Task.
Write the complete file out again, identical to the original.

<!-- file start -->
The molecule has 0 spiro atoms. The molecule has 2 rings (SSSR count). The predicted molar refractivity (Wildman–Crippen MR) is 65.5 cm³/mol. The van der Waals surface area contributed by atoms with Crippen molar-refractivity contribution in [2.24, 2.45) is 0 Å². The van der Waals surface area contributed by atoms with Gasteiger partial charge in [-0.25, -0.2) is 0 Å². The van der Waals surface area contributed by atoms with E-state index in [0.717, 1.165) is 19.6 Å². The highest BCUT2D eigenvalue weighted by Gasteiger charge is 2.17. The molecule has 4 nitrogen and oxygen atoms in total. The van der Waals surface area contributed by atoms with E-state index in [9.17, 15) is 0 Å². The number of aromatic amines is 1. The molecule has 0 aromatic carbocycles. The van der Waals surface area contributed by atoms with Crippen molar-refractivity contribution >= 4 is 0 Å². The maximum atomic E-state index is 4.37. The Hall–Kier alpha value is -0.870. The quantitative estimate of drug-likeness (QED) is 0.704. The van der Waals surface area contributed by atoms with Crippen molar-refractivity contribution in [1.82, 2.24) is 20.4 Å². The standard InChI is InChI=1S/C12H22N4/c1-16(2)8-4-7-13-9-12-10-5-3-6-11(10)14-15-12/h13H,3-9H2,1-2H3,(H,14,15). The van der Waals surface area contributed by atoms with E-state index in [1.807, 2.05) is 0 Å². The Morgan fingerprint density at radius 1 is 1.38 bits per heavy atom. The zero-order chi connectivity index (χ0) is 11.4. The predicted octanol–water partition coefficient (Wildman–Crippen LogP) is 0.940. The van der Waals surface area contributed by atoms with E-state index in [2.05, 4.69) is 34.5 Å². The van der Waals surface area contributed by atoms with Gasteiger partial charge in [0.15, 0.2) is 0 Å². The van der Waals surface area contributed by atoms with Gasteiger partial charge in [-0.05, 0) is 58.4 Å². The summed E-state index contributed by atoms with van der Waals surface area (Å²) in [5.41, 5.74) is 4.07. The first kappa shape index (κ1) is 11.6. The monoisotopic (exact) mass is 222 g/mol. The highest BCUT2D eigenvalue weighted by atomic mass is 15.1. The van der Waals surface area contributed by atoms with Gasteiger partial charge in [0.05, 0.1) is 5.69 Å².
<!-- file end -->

The molecule has 0 spiro atoms. The molecule has 2 rings (SSSR count). The predicted molar refractivity (Wildman–Crippen MR) is 65.5 cm³/mol. The van der Waals surface area contributed by atoms with Crippen molar-refractivity contribution in [2.24, 2.45) is 0 Å². The van der Waals surface area contributed by atoms with Gasteiger partial charge in [-0.25, -0.2) is 0 Å². The van der Waals surface area contributed by atoms with E-state index in [0.717, 1.165) is 19.6 Å². The highest BCUT2D eigenvalue weighted by Gasteiger charge is 2.17. The molecule has 4 nitrogen and oxygen atoms in total. The van der Waals surface area contributed by atoms with E-state index in [9.17, 15) is 0 Å². The number of aromatic amines is 1. The molecule has 0 aromatic carbocycles. The van der Waals surface area contributed by atoms with Crippen molar-refractivity contribution >= 4 is 0 Å². The maximum atomic E-state index is 4.37. The Hall–Kier alpha value is -0.870. The quantitative estimate of drug-likeness (QED) is 0.704. The van der Waals surface area contributed by atoms with Crippen molar-refractivity contribution in [1.82, 2.24) is 20.4 Å². The standard InChI is InChI=1S/C12H22N4/c1-16(2)8-4-7-13-9-12-10-5-3-6-11(10)14-15-12/h13H,3-9H2,1-2H3,(H,14,15). The van der Waals surface area contributed by atoms with E-state index in [1.807, 2.05) is 0 Å². The Morgan fingerprint density at radius 1 is 1.38 bits per heavy atom. The zero-order chi connectivity index (χ0) is 11.4. The predicted octanol–water partition coefficient (Wildman–Crippen LogP) is 0.940. The van der Waals surface area contributed by atoms with E-state index in [2.05, 4.69) is 34.5 Å². The van der Waals surface area contributed by atoms with Gasteiger partial charge in [0.15, 0.2) is 0 Å². The van der Waals surface area contributed by atoms with Gasteiger partial charge in [-0.05, 0) is 58.4 Å². The summed E-state index contributed by atoms with van der Waals surface area (Å²) in [5.41, 5.74) is 4.07. The first kappa shape index (κ1) is 11.6. The monoisotopic (exact) mass is 222 g/mol. The highest BCUT2D eigenvalue weighted by atomic mass is 15.1. The van der Waals surface area contributed by atoms with Gasteiger partial charge in [0.05, 0.1) is 5.69 Å².